Cold food was wonderful. Cold SOFT food even better because I don't have to chew it and drive my gums into pain. After all the protective clay came out, though, cold food is now evil unless I very carefully guide it away from the most sensitive spots. Hot liquids=good. Cold liquids=bad. This entire week has revolved around what I can and cannot eat and the progress between the two. It's still mostly soft foods, though.

Because my diet had to be so limited (e.g., boring) I decided that I would include some of Kent's Greek yogurt (we buy plain Fage Total) with the amazing unsweetened applesauce I found at one of our local grocers. It was risky because dairy is not my friend and I always steer clear of it. 

Guess what? No problems with the dairy! None!! No intestinal upset. know...runs. If I'm really sensitive to something it'll get right past the Imodium. This did not. Therefore, I have resolved to include strained yogurt back into my diet.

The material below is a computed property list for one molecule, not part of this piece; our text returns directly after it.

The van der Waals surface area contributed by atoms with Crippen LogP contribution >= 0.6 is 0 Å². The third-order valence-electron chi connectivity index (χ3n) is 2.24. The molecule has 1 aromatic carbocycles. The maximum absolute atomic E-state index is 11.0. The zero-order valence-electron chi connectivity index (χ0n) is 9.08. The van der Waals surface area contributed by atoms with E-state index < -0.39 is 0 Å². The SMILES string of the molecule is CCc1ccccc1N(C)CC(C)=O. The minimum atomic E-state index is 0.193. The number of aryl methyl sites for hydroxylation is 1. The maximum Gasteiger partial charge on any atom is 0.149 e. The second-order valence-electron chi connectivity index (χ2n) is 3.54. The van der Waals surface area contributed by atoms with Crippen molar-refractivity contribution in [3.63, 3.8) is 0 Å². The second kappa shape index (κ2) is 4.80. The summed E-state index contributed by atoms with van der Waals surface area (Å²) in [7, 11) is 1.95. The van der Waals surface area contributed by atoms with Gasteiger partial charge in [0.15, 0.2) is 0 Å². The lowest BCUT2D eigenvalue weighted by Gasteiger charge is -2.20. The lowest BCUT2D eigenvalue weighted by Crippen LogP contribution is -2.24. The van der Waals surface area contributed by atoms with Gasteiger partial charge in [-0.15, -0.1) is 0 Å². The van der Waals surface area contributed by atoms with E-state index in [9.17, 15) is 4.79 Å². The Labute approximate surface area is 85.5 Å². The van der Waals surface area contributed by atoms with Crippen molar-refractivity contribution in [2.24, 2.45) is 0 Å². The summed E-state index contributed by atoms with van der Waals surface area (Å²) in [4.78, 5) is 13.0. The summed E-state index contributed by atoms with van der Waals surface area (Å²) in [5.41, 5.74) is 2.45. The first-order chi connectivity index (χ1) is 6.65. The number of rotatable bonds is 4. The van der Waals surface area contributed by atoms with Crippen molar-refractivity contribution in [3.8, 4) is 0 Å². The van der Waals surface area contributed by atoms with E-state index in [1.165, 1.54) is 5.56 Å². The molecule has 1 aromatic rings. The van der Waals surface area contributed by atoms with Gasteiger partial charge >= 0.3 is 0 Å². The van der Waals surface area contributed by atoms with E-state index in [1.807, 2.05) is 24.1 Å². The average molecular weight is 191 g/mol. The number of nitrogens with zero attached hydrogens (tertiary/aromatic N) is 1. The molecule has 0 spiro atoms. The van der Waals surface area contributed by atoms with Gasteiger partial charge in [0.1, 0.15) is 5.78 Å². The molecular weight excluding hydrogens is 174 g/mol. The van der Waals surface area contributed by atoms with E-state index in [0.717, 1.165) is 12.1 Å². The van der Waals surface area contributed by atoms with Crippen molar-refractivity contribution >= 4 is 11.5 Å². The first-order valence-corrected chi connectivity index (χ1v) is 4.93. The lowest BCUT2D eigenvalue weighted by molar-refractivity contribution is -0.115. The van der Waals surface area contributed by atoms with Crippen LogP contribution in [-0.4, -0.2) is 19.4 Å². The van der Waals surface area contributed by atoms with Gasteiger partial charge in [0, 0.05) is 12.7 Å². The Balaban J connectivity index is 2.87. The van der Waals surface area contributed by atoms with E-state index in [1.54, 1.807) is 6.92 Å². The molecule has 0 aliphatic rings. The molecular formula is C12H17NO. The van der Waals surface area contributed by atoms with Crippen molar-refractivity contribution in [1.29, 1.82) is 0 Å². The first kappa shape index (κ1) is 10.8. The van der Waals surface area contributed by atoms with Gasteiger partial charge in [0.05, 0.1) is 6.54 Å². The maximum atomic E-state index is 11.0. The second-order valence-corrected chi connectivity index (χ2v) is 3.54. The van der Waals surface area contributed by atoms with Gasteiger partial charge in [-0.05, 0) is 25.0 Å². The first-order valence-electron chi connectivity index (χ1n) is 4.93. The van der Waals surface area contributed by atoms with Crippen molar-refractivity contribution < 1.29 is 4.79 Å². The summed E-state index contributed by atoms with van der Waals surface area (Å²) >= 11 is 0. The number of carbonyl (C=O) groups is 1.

YAY! I love yogurt. I hated not having it. And this is a really lovely thing to have discovered in the midst of this pain in my face. For which I'm still taking massive quantities of Motrin because I'm a great big pain wimp. The dull thudding ache is as bad as the other post surgery pain. 

Thursday, January 02, 2014

NBG 2.014 Fun Run

It WAS fun! The lights at the botanical garden were lovely. My favorite was the moon and starts display. But holy crap there were a lot of people stopping to take pictures! I nearly ran into them. I'm not sure I'm such a fan of the stopping for pictures, but then maybe I'm too serious. Come on. I'm trying to RUN here. In the dark. With only the holiday lighting displays to guide me. 

(Erin. Lighten the f*** up)